The Siege of Mandalore is upon us at last!
Canon’s first reference to it was back in 2005, though Mandalore may not have been the intent at the time. In Revenge of the Sith, Anakin refers to “the Outer Rim sieges” from which he and Obi-Wan had been recalled to rescue Palpatine. Ahsoka and Rex would later tie this reference to Mandalore in Star Wars Rebels. Rex mentions the siege by name, and Ahsoka speaks of the last time she saw Anakin before he rushed off to rescue the Chancellor. Maul is added to the mix with the familiarity of his “Lady Tano” nickname, a connection made explicit in E.K. Johnston’s novel Ahsoka.
In 2016, Dave Filoni and Pablo Hidalgo gave us an unprecedented level of detail in the “Ahsoka’s Untold Tales” panel at Star Wars Celebration, revealing that the Siege of Mandalore had been planned to be the true finale of The Clone Wars. We have had long years of references and teases, with the major beats of the story established in a piecemeal way that we usually don’t get from Star Wars.
As such, I admit that I thought I had a pretty good idea of what the Siege of Mandalore would have in store for us. I was eager to see it, but I’d given up on the idea of being surprised by it. Then Celebration Chicago happened, and in one panel, I was forced to reconsider everything I thought I knew about the resurrected Season Seven:
“When I got the script for this stuff and finally could read what the Siege of Mandalore was all about, I was shocked. And I mean shocked. I don’t mean, ‘You guys are gonna really like it.’ No, I mean like I was shocked. I’m glad I’m sitting down. Are you sitting down?” – Sam Witwer1
When Lucasfilm dropped the announcement for a final season of The Clone Wars in 2018, it was a landmark moment for both the fans and the show. This return brings The Clone Wars into such a unique a position that I genuinely can’t think of a precedent for this.
The Clone Wars isn’t just a show that was prematurely cancelled and then returned to receive its finale à la Firefly. The Clone Wars was prematurely cancelled, got a sequel series in Rebels, and only now is coming back to receive its overdue finale. As such, the whole of Season Seven has the opportunity to act as both a conclusion for The Clone Wars and a launch point for Rebels. However, it will still have to maintain the standalone nature of each show. A dance between self-contained stories and serialization.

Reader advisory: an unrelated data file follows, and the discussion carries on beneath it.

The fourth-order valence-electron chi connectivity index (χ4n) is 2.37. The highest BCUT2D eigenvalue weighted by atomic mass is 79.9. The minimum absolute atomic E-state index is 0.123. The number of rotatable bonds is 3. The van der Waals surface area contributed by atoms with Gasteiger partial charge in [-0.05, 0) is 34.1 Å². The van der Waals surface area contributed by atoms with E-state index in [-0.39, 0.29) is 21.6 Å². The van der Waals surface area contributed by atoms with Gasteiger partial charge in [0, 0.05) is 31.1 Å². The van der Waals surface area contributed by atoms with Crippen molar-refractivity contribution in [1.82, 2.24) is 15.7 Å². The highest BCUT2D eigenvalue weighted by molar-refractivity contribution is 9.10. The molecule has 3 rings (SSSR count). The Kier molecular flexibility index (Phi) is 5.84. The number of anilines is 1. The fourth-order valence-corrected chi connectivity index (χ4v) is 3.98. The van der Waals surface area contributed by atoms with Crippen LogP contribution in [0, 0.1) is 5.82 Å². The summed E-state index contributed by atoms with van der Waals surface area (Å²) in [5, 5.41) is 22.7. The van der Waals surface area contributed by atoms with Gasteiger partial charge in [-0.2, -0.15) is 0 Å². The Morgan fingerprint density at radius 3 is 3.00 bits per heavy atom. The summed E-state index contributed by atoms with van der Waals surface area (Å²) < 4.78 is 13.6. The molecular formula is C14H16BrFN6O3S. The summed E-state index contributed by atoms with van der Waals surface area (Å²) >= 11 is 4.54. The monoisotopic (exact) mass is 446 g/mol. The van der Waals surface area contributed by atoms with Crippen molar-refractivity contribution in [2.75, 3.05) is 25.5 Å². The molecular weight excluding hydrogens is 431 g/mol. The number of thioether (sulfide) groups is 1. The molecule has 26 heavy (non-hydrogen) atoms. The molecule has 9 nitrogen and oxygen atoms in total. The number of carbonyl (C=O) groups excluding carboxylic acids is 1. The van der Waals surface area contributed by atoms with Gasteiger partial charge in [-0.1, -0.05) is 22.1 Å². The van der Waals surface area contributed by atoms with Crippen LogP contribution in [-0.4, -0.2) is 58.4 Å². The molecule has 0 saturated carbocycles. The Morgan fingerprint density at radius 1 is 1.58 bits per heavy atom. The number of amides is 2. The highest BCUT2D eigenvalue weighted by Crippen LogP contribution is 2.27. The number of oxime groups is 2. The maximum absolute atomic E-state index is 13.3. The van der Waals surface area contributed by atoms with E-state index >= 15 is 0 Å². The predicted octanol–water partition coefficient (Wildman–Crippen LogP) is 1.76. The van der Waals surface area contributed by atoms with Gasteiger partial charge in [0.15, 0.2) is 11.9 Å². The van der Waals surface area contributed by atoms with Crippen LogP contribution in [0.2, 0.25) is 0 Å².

A Brief and Very Incomplete History of Serialized Narratives in Audiovisual Storytelling
Another grand finale is upon us as I write this piece. Avengers: Endgame has arrived, the culmination of over ten years and twenty-two movies. Combined with its once-reign on Netflix, the Marvel Cinematic Universe might be the most prominent serialized narrative in the public consciousness today. This has brought upon the MCU both praise and critique. Either way, its constant exploration of serialized storytelling is something that goes back to the birth of film and audiovisual storytelling.
In the early years of film and the theater experience, feature-length films were actively discouraged because they took up more than one reel of film, forcing a pause in the story as the reels were switched on the projector. To fit the public and industry demands of the day, these films couldn’t be released and watched in one go. Rather, they were released, one reel at a time, weekly. This shaped how filmmakers would tell these feature length stories.
[E]ven five-reel “epics” like the 1910 Life of Moses remained for the most part tableau films, since they had to be intelligible to audiences who might see the reels serially in a first-run theater a week apart, but also adaptable to second-run theaters that might choose to run the reels together as a Sunday event, or break them up for scenes and short reels. These early narrative features… were for the most part serial scenes, “variations on a repetitive theme,” such that “the film may be lengthened or shortened, without altering the narrative conception.”2
The movies were designed to be episodic even within their own runtimes. Later, as producers began pressuring theater owners to accept feature films as one coherent story experience, the producers began timing the reel switches to happen at points of high intensity. This was designed to keep the audience in the theater during this forced intermission.